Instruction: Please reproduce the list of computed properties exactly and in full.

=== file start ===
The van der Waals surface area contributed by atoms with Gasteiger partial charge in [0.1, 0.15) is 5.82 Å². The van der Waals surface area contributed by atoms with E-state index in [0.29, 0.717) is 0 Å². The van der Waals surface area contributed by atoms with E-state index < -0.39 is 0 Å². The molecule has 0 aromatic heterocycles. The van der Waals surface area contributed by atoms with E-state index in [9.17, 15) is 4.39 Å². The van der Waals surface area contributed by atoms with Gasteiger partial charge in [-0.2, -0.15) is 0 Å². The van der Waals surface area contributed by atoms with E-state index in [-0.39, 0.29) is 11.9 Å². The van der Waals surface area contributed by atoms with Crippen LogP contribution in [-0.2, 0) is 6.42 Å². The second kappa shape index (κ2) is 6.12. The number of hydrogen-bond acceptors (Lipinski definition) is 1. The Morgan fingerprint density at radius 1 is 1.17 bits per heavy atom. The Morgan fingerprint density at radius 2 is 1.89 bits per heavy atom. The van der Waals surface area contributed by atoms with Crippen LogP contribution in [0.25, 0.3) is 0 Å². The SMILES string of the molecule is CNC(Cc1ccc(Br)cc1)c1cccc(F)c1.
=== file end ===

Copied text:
The van der Waals surface area contributed by atoms with Gasteiger partial charge in [0.1, 0.15) is 5.82 Å². The van der Waals surface area contributed by atoms with E-state index in [0.29, 0.717) is 0 Å². The van der Waals surface area contributed by atoms with E-state index < -0.39 is 0 Å². The molecule has 0 aromatic heterocycles. The van der Waals surface area contributed by atoms with E-state index in [9.17, 15) is 4.39 Å². The van der Waals surface area contributed by atoms with Gasteiger partial charge in [-0.2, -0.15) is 0 Å². The van der Waals surface area contributed by atoms with E-state index in [-0.39, 0.29) is 11.9 Å². The van der Waals surface area contributed by atoms with Crippen LogP contribution in [-0.2, 0) is 6.42 Å². The second kappa shape index (κ2) is 6.12. The number of hydrogen-bond acceptors (Lipinski definition) is 1. The Morgan fingerprint density at radius 1 is 1.17 bits per heavy atom. The Morgan fingerprint density at radius 2 is 1.89 bits per heavy atom. The van der Waals surface area contributed by atoms with Crippen LogP contribution in [0.25, 0.3) is 0 Å². The SMILES string of the molecule is CNC(Cc1ccc(Br)cc1)c1cccc(F)c1.